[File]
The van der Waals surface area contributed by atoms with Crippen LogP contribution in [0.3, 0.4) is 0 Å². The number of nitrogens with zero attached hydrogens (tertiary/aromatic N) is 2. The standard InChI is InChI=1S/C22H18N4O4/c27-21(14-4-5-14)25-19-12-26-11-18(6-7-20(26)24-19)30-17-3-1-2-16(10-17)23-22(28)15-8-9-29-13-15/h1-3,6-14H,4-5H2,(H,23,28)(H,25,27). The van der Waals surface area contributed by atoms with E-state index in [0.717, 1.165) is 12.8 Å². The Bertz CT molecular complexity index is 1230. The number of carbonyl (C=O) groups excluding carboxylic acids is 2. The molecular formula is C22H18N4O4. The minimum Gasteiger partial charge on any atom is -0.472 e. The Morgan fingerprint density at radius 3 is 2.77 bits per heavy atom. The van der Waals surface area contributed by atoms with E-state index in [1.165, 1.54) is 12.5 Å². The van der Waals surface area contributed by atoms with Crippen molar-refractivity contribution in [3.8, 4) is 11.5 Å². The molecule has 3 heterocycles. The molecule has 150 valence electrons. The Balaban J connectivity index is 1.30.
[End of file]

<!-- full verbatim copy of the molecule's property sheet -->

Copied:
The van der Waals surface area contributed by atoms with Crippen LogP contribution in [0.3, 0.4) is 0 Å². The number of nitrogens with zero attached hydrogens (tertiary/aromatic N) is 2. The standard InChI is InChI=1S/C22H18N4O4/c27-21(14-4-5-14)25-19-12-26-11-18(6-7-20(26)24-19)30-17-3-1-2-16(10-17)23-22(28)15-8-9-29-13-15/h1-3,6-14H,4-5H2,(H,23,28)(H,25,27). The van der Waals surface area contributed by atoms with E-state index in [0.717, 1.165) is 12.8 Å². The Bertz CT molecular complexity index is 1230. The number of carbonyl (C=O) groups excluding carboxylic acids is 2. The molecular formula is C22H18N4O4. The minimum Gasteiger partial charge on any atom is -0.472 e. The Morgan fingerprint density at radius 3 is 2.77 bits per heavy atom. The van der Waals surface area contributed by atoms with E-state index in [1.165, 1.54) is 12.5 Å². The van der Waals surface area contributed by atoms with Crippen molar-refractivity contribution in [3.8, 4) is 11.5 Å². The molecule has 3 heterocycles. The molecule has 150 valence electrons. The Balaban J connectivity index is 1.30.